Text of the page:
Office of Citizen
Rest in Peace,
HOW NOT TO PICK A NEW 11TH DISTRICT CONGRESS REP
Submitted by Roldo on Sat, 09/06/2008 - 14:33.
A self-anointed selection committee of Democratic “leaders” will strongly “influence” – I’d say rule – the choice of the Cuyahoga County Democratic Party in its task to name a replacement for Stephanie Tubbs Jones.
Jones died suddenly recently of a brain aneurysm.
Our leadership stinks pretty much all around, as many others have noted here and elsewhere.
Who gave former Cong. Louis Stokes, now a partner in the elite Squire, Sanders & Dempsey law firm and an executive board member of our greedy Forest City Enterprises, or Mayor Frank Jackson the right to choose the next Congress(woman) for the 11th District seat?
We know that the person named – most likely Marcia Fudge, mayor of Warrensville Heights – will have a huge advantage as the Democratic name on the ticket in November.
How about a public process in which citizens in the 11th District can assess a field of candidates and which one they might like to represent them? Is that too democratic for our Democratic Party leaders?
Why doesn’t one of the major television stations set up a debate among the announced candidates and give citizens a chance to see how the candidates stand up in debate? Such an event would have wider interest than the 11th district.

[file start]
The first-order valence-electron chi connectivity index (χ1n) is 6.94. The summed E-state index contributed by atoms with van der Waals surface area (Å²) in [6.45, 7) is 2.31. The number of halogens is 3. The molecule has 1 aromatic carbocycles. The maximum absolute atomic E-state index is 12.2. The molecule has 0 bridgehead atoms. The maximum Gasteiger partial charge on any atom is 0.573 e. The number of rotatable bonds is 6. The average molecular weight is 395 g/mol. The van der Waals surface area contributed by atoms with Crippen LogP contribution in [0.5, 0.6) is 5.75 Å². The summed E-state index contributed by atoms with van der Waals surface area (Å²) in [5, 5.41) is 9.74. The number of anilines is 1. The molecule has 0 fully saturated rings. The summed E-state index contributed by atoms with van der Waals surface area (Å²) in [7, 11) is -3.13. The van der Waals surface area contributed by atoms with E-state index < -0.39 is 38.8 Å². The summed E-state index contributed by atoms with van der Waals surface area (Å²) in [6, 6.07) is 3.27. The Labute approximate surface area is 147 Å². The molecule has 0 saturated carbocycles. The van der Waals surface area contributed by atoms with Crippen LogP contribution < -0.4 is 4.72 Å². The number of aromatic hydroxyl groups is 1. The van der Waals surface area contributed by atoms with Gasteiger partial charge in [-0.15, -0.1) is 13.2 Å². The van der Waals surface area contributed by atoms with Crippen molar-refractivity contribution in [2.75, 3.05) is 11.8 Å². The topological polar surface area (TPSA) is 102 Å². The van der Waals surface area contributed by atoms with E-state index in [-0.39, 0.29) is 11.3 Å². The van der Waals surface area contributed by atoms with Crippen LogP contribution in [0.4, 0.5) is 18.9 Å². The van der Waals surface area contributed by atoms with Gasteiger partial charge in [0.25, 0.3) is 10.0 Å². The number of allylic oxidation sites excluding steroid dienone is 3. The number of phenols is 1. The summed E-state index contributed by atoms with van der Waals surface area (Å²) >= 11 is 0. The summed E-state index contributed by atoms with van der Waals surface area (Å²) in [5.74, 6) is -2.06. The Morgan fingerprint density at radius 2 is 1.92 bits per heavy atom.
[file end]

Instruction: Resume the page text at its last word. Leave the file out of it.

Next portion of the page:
Among some of the announced candidates are C. J. Prentiss, Jeff Johnson, Rev. Marvin McMickle, Bill Patmon, and Judge Michael Ryan.
They will have to hurry because the decision is being made next Thursday by the Democratic Party and the person named will likely be the next Congress person from the 11th District – for many, many years.
The same non-democratic method was used to fill the seat of Fannie Lewis. We were supposed to believe that Lewis made a death-bed whisper of her successor’s name to Council President Marty Sweeney. Sweeney would not have appointed Stephanie Howse without the consent of Mayor Jackson.
You would think that the Plain Dealer – the only daily hereabouts – would take more of an interest than the mere listing of candidates.
A good newspaper would sponsor a debate, even if not televised, so that people would see the candidates in action.
However, the managers at the Pee Dee seem unable to think beyond the ordinary. Then they wonder why we have such poor representation by our public leaders.
Our democracy, more and more here, comes by fiat of self-appointed elders without the input of any public process.
Could that have anything to do with why things are so screwed up here?